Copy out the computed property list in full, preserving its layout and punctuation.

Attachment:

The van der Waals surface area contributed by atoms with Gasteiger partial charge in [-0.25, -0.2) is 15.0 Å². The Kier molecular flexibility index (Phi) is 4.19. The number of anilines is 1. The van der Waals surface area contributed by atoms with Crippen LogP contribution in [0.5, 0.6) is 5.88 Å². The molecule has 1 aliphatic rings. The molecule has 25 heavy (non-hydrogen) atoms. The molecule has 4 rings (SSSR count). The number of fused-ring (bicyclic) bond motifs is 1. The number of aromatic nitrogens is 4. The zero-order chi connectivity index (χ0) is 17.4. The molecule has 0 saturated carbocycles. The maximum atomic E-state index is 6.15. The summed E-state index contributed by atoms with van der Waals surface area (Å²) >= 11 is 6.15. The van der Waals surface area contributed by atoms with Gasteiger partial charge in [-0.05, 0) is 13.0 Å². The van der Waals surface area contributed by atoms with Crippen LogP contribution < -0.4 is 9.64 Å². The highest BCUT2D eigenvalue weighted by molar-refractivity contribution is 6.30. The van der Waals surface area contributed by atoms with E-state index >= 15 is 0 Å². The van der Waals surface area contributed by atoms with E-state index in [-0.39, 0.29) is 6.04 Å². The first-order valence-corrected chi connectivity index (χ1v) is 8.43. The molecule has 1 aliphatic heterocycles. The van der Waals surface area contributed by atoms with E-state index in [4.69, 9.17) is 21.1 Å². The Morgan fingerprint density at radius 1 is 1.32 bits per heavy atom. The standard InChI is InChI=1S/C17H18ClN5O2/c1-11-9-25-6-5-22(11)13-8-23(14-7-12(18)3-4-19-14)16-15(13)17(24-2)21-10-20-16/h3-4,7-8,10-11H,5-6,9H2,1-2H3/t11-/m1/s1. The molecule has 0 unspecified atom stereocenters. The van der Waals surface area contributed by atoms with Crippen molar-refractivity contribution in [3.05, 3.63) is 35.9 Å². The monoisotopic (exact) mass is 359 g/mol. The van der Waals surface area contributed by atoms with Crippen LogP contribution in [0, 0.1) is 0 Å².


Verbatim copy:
The van der Waals surface area contributed by atoms with Gasteiger partial charge in [-0.25, -0.2) is 15.0 Å². The Kier molecular flexibility index (Phi) is 4.19. The number of anilines is 1. The van der Waals surface area contributed by atoms with Crippen LogP contribution in [0.5, 0.6) is 5.88 Å². The molecule has 1 aliphatic rings. The molecule has 25 heavy (non-hydrogen) atoms. The molecule has 4 rings (SSSR count). The number of fused-ring (bicyclic) bond motifs is 1. The number of aromatic nitrogens is 4. The zero-order chi connectivity index (χ0) is 17.4. The molecule has 0 saturated carbocycles. The maximum atomic E-state index is 6.15. The summed E-state index contributed by atoms with van der Waals surface area (Å²) >= 11 is 6.15. The van der Waals surface area contributed by atoms with Gasteiger partial charge in [-0.05, 0) is 13.0 Å². The van der Waals surface area contributed by atoms with Crippen LogP contribution < -0.4 is 9.64 Å². The highest BCUT2D eigenvalue weighted by molar-refractivity contribution is 6.30. The van der Waals surface area contributed by atoms with E-state index >= 15 is 0 Å². The van der Waals surface area contributed by atoms with E-state index in [-0.39, 0.29) is 6.04 Å². The first-order valence-corrected chi connectivity index (χ1v) is 8.43. The molecule has 1 aliphatic heterocycles. The van der Waals surface area contributed by atoms with E-state index in [4.69, 9.17) is 21.1 Å². The Morgan fingerprint density at radius 1 is 1.32 bits per heavy atom. The standard InChI is InChI=1S/C17H18ClN5O2/c1-11-9-25-6-5-22(11)13-8-23(14-7-12(18)3-4-19-14)16-15(13)17(24-2)21-10-20-16/h3-4,7-8,10-11H,5-6,9H2,1-2H3/t11-/m1/s1. The molecule has 0 unspecified atom stereocenters. The van der Waals surface area contributed by atoms with Crippen molar-refractivity contribution in [3.05, 3.63) is 35.9 Å². The monoisotopic (exact) mass is 359 g/mol. The van der Waals surface area contributed by atoms with Crippen LogP contribution in [0, 0.1) is 0 Å².